The year of job creation
Government is tackling the unemployment challenge head-on. By declaring 2011 as a year of job creation, government aims to create more than five million jobs in the next 10 years. This was announced by President Jacob Zuma at a business summit on job creation held in March. To achieve this goal, President Zuma acknowledged that government would require more direct investment in the economy and greater involvement from the private sector.
Industry leaders of Business Unity South Africa (BUSA), the banking and mining sectors and all the major parastatals were among the representatives who attended the summit.
They discussed the growing need to find solutions to the unemployment challenge facing the country. These include working closely with the private sector to meet job creation targets.
Government has made substantial progress in transforming the economy to benefit the majority since 1994, but there are still serious challenges regarding unemployment, poverty and inequality, President Zuma said.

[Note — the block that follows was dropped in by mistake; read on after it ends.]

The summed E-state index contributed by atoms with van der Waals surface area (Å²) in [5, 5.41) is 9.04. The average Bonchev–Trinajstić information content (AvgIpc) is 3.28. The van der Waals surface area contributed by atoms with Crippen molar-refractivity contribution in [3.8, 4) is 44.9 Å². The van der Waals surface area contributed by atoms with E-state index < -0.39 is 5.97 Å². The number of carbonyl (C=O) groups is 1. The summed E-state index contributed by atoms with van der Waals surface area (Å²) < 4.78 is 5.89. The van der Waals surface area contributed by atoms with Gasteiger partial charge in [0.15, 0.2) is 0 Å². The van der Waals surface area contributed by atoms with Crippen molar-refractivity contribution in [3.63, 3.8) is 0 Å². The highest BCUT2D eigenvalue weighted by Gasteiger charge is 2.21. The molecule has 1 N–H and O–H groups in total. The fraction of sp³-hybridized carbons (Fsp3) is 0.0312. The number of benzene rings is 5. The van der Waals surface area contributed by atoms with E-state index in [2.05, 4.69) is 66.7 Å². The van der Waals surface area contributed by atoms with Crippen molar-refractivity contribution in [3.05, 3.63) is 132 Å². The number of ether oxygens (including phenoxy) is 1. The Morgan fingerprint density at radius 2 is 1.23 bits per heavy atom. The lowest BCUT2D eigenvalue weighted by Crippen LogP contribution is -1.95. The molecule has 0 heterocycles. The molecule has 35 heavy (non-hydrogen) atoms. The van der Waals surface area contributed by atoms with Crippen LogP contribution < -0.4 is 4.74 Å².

He confirmed that there has been a long period of economic growth in the country during the past 10 years, but admitted that job creation lagged behind. He emphasised the importance of co-operation between business leaders and government to find workable solutions.
Zuma said the State has been doing its part to ease poverty through various social security programmes for the poor. “But the creation of decent work is the most effective way of dealing with poverty,” he said.
“This calls for hard work from all sides. As government, we have been working to strengthen the legislative and policy frameworks to make it easier to do business in our country and to support emerging business, as well as broad-based black economic empowerment,” he said.
Solutions discussed at the summit, included ways in which government and the private sector could use the signs of positive economic growth to create employment. According to businessman and former Eskom chair, Bobby Godsell, we need practical solutions. “Coming together like this will help get the sense of how people think and what should be done both from the business side and from government.”
Dennis Dykes of Nedbank, said the role of the banking sector and its capacity to fund small business was important for any job creation strategy. He added that he hoped the summit would lead to banks playing a major role in growing business, especially small businesses.
BUSA decided to form a joint presidential business council, which would meet regularly to discuss issues of policy and how to advise government. “We have already partnered in the fight against corruption and crime and together with other social partners, this summit must also have a legacy,” said BUSA president, Futhi Mtoba.